New Funding Priorities for August 5 Deadline for Letters of Inquiry
The Russell Sage Foundation (RSF) has long supported social science research with the aim of improving social and living conditions in the United States. In response to the crises of 2020, the foundation is dedicating its next funding cycle exclusively to research that seeks to improve our understanding of these extraordinary times. The severe consequences of the Covid19-pandemic, including its economic disruptions, and the recent mass protests to combat systemic racial inequality in policing and other institutions have reaffirmed the importance of social science research examining economic, political, racial, ethnic, generational, and social inequalities relevant to public policy and social change.
For its August 5, 2020, deadline, RSF will only accept letters of inquiry relevant to one of RSF's core programs, and which address at least one of the following issues:
For its subsequent, November 11, 2020, letter of inquiry deadline, RSF will return to accepting letters of inquiry in three of its core programs, which have and will continue to focus on many of the causes and consequences of the crises of 2020.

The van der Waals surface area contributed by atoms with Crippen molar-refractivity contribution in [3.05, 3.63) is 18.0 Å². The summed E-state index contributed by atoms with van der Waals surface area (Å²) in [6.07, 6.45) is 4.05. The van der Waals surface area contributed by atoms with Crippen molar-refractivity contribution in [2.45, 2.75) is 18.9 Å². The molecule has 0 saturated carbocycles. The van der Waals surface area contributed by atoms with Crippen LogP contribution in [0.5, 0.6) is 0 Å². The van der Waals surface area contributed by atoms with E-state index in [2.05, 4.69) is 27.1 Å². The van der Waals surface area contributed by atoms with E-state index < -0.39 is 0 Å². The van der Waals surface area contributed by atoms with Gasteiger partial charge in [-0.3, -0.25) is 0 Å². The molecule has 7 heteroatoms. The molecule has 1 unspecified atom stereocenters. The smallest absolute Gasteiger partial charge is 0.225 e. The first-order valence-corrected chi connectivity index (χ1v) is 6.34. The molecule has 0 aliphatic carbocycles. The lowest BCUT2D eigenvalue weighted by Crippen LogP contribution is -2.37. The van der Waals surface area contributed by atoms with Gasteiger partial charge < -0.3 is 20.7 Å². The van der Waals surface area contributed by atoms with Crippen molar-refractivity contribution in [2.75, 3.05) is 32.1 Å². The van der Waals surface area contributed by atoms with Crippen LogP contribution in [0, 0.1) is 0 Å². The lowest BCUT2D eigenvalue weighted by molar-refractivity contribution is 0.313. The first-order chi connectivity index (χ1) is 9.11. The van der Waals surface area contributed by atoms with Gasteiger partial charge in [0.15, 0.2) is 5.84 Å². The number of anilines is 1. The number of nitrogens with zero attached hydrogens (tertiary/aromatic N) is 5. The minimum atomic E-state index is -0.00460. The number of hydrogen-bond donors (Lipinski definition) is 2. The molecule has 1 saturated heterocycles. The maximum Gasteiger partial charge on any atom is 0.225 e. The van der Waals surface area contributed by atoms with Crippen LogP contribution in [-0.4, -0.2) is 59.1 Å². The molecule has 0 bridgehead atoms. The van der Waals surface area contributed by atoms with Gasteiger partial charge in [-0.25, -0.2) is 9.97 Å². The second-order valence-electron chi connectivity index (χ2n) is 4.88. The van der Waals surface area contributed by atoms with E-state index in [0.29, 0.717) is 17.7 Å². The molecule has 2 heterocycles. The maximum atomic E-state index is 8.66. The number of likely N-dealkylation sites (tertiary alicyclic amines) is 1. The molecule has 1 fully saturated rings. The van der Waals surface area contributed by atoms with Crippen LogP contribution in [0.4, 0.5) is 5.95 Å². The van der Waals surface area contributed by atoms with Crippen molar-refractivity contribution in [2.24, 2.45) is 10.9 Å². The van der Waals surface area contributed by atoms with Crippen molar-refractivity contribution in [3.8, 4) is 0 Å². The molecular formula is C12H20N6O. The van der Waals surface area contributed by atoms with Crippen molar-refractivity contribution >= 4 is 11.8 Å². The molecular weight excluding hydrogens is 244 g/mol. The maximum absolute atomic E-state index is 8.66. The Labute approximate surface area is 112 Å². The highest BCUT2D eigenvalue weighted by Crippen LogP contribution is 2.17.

Two New Trustees Join RSF Board
RSF is pleased to announce the appointment of two new members to its board of trustees effective at its November 2020 board meeting.
David Leonhardt is a Pulitzer-prize winning journalist and columnist at The New York Times. Alondra Nelson is president of the Social Science Research Council and the Harold F. Linder Professor of Social Science at the Institute for Advanced Study.
RSF Announces Visiting Researchers for the 2020-2021 Academic Year
The foundation is pleased to announce the selection of three visiting researchers for the 2020-2021 academic year: Gary Alan Fine (Northwestern University), Shamus Khan (Columbia University), and Sunita Sah (Cornell University). While in residence at RSF, they will pursue research and writing projects that examine the engagement of older people in social justice activism (Fine), tracie the economic and political history of American elites (Khan), and investigate the psychological effects of conflict-of-interest disclosures (Sah).
RSF Welcomes 2020-2021 Visiting Journalists